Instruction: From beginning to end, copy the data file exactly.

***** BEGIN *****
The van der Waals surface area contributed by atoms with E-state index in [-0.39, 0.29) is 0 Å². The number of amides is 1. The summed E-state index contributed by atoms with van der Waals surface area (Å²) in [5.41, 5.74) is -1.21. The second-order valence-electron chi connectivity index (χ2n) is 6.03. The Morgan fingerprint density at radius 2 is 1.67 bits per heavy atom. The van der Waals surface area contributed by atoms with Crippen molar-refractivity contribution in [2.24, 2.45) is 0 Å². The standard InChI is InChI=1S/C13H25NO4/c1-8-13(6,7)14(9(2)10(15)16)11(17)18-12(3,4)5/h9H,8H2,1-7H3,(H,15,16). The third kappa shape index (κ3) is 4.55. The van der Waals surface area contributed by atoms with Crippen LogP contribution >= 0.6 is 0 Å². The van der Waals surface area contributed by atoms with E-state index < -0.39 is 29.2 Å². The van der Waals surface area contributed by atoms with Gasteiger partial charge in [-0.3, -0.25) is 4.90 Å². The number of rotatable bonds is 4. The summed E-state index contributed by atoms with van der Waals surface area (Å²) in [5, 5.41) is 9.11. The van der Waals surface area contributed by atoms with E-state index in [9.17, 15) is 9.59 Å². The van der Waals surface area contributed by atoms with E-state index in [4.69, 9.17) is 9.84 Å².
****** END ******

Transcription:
The van der Waals surface area contributed by atoms with E-state index in [-0.39, 0.29) is 0 Å². The number of amides is 1. The summed E-state index contributed by atoms with van der Waals surface area (Å²) in [5.41, 5.74) is -1.21. The second-order valence-electron chi connectivity index (χ2n) is 6.03. The Morgan fingerprint density at radius 2 is 1.67 bits per heavy atom. The van der Waals surface area contributed by atoms with Crippen molar-refractivity contribution in [2.24, 2.45) is 0 Å². The standard InChI is InChI=1S/C13H25NO4/c1-8-13(6,7)14(9(2)10(15)16)11(17)18-12(3,4)5/h9H,8H2,1-7H3,(H,15,16). The third kappa shape index (κ3) is 4.55. The van der Waals surface area contributed by atoms with Crippen LogP contribution >= 0.6 is 0 Å². The van der Waals surface area contributed by atoms with E-state index < -0.39 is 29.2 Å². The van der Waals surface area contributed by atoms with Gasteiger partial charge in [-0.3, -0.25) is 4.90 Å². The number of rotatable bonds is 4. The summed E-state index contributed by atoms with van der Waals surface area (Å²) in [5, 5.41) is 9.11. The van der Waals surface area contributed by atoms with E-state index in [9.17, 15) is 9.59 Å². The van der Waals surface area contributed by atoms with E-state index in [4.69, 9.17) is 9.84 Å².